Will Technology Make Your Job Redundant? Derek Thompson’s Atlantic Cover Story
Will you soon lose your job to a machine? Could new technology and disruptive innovation ultimately displace the majority of human labor? If so, what would this mean for our industries, institutions, and families? What will it mean for both our economic and psychological wellbeing? In his Atlantic cover story “A World Without Work,” Derek Thompson resurrects the age-old fear that technological process might one day “invent us out of work” and thereby “rob us of our agency.” As he writes, though, “a future of less work still holds a glint of hope.”
A Jobless Society
Thompson admits that the fear of technology replacing human workers is not new. But there are reasons why it’s time to revisit the issue. Here are three:
the ongoing decline of labor at the expense of capital (i.e., technology displacing human activity),
sky-high rates of unemployment (or underemployment) of prime-age American men, and
the dexterous, unpredictable ability machines have to replace jobs “previously considered ‘for humans only.’”
It may seem like less work may also mean more time for fulfilling leisure. But people in the United States tend to work “to feel a lasting sense of purpose.” According to research, “people who lose their job are more likely to suffer from mental and physical ailments.” They may also find themselves caught up in socially isolating pastimes—watching screens and feeling guilty for their lack of meaningful engagement.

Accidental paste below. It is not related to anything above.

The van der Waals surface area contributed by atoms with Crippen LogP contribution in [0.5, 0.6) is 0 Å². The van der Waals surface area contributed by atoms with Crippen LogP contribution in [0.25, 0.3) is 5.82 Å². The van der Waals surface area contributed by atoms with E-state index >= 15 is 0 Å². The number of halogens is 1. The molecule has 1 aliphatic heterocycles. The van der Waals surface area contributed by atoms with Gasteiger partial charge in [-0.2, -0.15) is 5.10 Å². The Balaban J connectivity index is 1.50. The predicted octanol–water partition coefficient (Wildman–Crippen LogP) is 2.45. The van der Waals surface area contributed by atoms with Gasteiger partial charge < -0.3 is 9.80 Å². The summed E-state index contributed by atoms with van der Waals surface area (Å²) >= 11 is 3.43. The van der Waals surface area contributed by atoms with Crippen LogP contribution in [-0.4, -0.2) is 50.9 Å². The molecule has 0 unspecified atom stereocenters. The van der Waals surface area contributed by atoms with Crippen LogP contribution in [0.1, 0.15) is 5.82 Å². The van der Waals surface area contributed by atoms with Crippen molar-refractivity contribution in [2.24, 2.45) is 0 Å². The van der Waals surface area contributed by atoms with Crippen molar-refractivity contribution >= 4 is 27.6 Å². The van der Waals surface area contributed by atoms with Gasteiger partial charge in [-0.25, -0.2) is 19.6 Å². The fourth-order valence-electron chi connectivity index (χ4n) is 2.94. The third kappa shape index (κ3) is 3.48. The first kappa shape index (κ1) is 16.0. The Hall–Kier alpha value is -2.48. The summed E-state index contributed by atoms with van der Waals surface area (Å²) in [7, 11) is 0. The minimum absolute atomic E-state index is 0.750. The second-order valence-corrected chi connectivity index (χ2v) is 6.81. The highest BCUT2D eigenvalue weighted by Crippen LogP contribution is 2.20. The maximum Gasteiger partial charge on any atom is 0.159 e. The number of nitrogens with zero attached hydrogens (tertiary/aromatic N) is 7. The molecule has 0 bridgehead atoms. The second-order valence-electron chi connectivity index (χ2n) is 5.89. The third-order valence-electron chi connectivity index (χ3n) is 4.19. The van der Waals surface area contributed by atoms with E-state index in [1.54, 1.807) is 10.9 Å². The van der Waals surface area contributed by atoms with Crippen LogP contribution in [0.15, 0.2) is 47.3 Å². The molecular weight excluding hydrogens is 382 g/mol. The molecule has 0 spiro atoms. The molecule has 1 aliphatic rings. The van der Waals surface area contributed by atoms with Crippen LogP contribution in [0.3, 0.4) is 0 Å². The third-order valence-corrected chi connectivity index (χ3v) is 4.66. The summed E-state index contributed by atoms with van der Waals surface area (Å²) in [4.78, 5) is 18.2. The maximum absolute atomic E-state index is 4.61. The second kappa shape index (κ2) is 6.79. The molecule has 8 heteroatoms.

However, “A World Without Work” isn’t all distressing prognosis. Thompson uncovers several optimistic models for a post-work future that imagine how people might retain that sense of purpose without traditional labor.
One discusses the rise of the artisan economy, predicated on creative works made cheaply by innovative technology; in other words, “a future not of consumption but of creativity, as technology returns the tools of the assembly line to individuals, democratizing the means of mass production.” Another imagines an economy wherein workers hold a number of smaller, shorter-term positions, “carving up” those now extinct full-time jobs into “episodic work across a range of activities.” Further still, Thompson sees new chances for civic projects, economic redistribution, national work incentives, and even baseline incomes to handle widespread joblessness.
The end of conventional labor may also signal a return to a sense of work as calling rather than “just a job.” If people are no longer able to devote themselves to exhausting careerist endeavors, they may realign their sights on “immersive activities they enjoy” that provide “intrinsic fulfillment.” Thompson writes:
“When I think about the role that work plays in people’s self-esteem—particularly in America—the prospect of a no-work future seems hopeless. There is no universal basic income that can prevent the civic ruin of a country built on a handful of workers permanently subsidizing the idleness of tens of millions of people. But a future of less work still holds a glint of hope, because the necessity of salaried jobs now prevents so many from seeking immersive activities that they enjoy.”
Regardless of where how we might fare across the next recession, Thompson’s insights into a potential post-work future have undeniable takeaways for almost all sectors. Whether covering the consumer habits, employment opportunities, and connected activities of millenials, exploring the fraught future of paid media, or defending the value of post-secondary education, Thompson makes the most complex economic trends of the day seem understandable.
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